This week (Saturday 21st January) Laura Dekker, 16-year-old Dutch/New Zealander solo sailor, quietly sailed between islands in pleasant seas into the Dutch island of Sint Maarten in the Caribbean, completing a solo odyssey around the world in a year and a day.
Stepping onto shore at the end of her circumnavigation - photo Telegraph UK
There were merely dozens, not thousands, of people at the wharf to greet her, including members of her family. Her father Dick Dekker, who has supported her quest throughout, made his third appearance, after being in both Darwin and Capetown to meet her and ensure her safety.
Laura has cut more than six months off the unofficial record set in 2010 by Australian teenager Jessica Watson, who was days away from her 17th birthday when she completed her own non-stop voyage.
There was no sign of Dutch officials at the wharf however, after fears were raised that the authorities may not yet have lost interest in her. Truancy officers reportedly issued her father a summons to appear before them late last year, after a newspaper quoted her admitting that she hadn’t been able to pay full attention to her correspondence course because she had to concentrate on sailing through a series of storms.
Constantly dogged by the Dutch government and child welfare agencies since she was thirteen and sailed the English Channel solo, Laura has learned many things, many of them about sailing, but also about the difficulties that one faces once the bureaucracy has you in its sights.
Laura, born on a boat in New Zealand during a sailing circumnavigation by her parents, spent all her early years living on a boat and sailing back to the Netherlands.
While her parents are divorced and her mother, Babs Muller was not, at first, in favour of allowing her to undertake the circumnavigation, she admits her daughter's skill. ‘She sails like a devil’, she says.
Her grandfather agrees, ‘She’s a stoic’, he says.
The lawyer for the family, Peter de Lange, is more explicit: ‘She will keep a cool head in the most extreme of situations, and she has tremendous will power and ambition’.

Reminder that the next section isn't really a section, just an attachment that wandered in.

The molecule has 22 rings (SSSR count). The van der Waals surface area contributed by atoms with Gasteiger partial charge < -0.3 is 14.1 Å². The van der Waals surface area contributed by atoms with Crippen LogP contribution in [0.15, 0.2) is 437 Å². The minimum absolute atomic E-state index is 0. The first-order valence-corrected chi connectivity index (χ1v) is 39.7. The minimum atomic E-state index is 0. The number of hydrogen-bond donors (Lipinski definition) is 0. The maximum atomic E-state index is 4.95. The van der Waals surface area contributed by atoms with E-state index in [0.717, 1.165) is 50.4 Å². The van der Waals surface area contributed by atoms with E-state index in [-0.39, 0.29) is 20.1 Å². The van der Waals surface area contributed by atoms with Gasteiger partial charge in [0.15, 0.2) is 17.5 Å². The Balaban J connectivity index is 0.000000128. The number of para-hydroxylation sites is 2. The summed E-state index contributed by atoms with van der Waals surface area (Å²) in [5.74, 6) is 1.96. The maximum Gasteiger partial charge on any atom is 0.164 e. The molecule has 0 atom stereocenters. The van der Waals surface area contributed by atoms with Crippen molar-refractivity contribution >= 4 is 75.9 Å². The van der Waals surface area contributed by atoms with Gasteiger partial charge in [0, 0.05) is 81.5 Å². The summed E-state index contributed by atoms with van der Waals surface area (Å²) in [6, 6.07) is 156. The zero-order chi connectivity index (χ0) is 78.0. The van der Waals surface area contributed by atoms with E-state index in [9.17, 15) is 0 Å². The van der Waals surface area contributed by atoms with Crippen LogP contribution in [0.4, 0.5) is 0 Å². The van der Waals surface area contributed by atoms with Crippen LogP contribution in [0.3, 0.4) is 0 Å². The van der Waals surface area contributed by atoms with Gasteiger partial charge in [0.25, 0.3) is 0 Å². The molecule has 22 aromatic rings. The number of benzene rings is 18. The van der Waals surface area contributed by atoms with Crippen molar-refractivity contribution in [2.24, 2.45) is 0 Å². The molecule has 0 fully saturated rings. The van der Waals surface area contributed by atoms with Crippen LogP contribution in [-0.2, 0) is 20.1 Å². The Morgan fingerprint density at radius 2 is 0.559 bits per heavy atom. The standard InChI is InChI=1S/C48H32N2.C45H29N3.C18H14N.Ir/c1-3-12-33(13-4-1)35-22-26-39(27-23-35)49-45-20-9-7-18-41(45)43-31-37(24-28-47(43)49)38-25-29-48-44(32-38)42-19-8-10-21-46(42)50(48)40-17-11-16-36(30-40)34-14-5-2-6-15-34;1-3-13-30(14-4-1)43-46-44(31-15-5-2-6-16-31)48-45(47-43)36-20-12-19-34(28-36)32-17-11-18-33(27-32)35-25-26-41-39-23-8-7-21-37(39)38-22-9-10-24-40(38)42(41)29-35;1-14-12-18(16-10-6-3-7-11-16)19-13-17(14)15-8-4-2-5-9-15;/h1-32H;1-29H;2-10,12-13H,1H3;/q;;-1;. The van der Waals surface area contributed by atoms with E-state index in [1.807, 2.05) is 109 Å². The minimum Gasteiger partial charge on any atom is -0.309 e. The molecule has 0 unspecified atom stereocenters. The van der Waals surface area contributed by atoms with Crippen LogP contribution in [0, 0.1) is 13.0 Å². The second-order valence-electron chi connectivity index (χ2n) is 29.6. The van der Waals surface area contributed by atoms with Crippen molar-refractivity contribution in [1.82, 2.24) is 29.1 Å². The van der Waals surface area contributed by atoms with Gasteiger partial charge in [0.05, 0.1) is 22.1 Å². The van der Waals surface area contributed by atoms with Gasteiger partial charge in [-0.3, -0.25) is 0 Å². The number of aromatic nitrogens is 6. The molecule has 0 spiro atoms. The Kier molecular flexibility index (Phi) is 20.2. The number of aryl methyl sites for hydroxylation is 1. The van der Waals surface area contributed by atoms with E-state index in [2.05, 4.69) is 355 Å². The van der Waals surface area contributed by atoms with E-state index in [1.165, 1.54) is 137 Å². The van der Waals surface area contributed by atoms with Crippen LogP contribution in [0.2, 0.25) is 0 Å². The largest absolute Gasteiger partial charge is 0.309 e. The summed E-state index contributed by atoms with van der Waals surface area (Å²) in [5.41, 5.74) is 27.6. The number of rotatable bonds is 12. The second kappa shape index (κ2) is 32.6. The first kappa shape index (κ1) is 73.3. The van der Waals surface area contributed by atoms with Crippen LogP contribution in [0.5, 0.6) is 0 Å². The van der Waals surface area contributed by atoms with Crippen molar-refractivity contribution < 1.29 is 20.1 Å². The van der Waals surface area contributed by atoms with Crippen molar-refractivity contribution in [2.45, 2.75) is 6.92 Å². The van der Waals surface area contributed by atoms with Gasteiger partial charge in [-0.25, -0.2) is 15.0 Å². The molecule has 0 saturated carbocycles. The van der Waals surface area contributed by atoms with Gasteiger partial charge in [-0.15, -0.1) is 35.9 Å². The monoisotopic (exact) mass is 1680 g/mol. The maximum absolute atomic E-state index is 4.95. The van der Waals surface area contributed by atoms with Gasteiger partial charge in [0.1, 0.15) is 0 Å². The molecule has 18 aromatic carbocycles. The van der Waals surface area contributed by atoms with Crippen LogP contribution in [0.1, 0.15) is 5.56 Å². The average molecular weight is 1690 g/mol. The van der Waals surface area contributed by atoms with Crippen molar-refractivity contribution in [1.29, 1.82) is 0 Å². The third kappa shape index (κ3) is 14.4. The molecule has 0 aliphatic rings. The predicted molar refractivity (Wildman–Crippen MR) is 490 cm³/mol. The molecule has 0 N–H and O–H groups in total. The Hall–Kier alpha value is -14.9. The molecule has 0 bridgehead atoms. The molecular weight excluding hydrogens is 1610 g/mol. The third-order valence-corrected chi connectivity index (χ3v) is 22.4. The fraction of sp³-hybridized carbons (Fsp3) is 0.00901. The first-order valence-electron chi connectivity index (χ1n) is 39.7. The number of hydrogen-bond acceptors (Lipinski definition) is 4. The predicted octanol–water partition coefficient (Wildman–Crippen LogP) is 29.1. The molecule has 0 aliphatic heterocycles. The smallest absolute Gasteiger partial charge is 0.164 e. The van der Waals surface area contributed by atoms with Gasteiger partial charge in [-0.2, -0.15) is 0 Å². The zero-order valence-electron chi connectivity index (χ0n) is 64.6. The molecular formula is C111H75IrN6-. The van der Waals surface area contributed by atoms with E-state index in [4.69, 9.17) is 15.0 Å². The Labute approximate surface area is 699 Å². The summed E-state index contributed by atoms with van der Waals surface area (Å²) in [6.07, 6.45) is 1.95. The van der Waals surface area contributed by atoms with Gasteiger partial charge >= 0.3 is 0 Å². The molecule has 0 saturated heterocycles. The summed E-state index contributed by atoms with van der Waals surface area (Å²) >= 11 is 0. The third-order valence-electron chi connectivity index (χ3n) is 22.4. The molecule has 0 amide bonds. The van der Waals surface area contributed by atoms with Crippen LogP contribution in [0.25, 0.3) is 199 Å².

‘Her wish to do this was something that came from her heart and soul and no one was going to stop her,’ he added after the completion of the voyage.
Of course, Dekker's record as the youngest sailor to complete a round-the-world voyage will forever remain unofficial, because Guinness World Records and the World Sailing Speed Record Council will never verify the record, saying they no longer recognise records for youngest sailors in order to discourage dangerous attempts.
The teenager covered more than 27,000 nautical miles on a trip with stops at ports including the Canary Islands, Panama, the Galapagos Islands, Tonga, Fiji, Bora Bora, Australia, South Africa and finally St Maarten, from where she set out on 20 January 2011. She spent many long sojourns at sea, the longest being 47 days to cross the Indian Ocean, a distance of 6000 nautical miles.
Laura's voyage most resembled that of Zac Sunderland, seventeen-year-old American sailor who, in a 36ft Islander cruising boat, for a short period became the youngest solo sailing circumnavigator in 2009 (eclipsed by Britain's Mike Perham) and is still America's youngest circumnavigator.
Zac intentionally stopped along the way in many ports unlike Mike Perham, who set out to complete a non-stop circumnavigation but was forced to stop for technical reasons.
Dekker also undertook a cruising journey, stopping along the way to wait for the seasons and use the time to conduct repairs and maintenance on her 38ft ketch, a Jeanneau Gin Fizz called Guppy.
Australia's Jessica Watson completed a 210-day non-stop solo voyage around the world in an S&S 34 cruising boat (mainly in the southern hemisphere making it slightly shorter than records require) at the age of 16. She was greeted by many thousands of people on her return, including Australia's Prime Minister, and has since been made Australia's Young Australian of the Year - among many other accolades.
Abby Sunderland, younger sister of Zac Sunderland, at the age of 16 attempted a similar non-stop voyage in an attempt to beat Jessica's record, but had to be rescued in the middle of the south Indian Ocean when her Open 40 racing boat, judged by many to be unsuitable for such a journey, was dismasted during an Indian Ocean storm.
Dekker's stated intention is now to keep sailing through the Panama Canal and across the Pacific once again - to settle in either New Zealand or Australia, as her experiences with the Dutch authorities have left such a bad taste in her mouth.
She has repeatedly expressed her love of being at sea alone, and many a reader has commented to Sail-World that she is reminiscent of Bernard Moitessier, French solo sailor who could not face the publicity associated with his round-world exploits and kept on sailing to Tahiti where he spent the rest of his life, never returning to France and fame.
Keep reading Sail-World Cruising for more information about the different journeys undertaken by recent teen sailors including this remarkable, and intensely private, young sailor.
In the meantime here is a rather shaky amateur video of the yacht as it ties up in Sint Maarten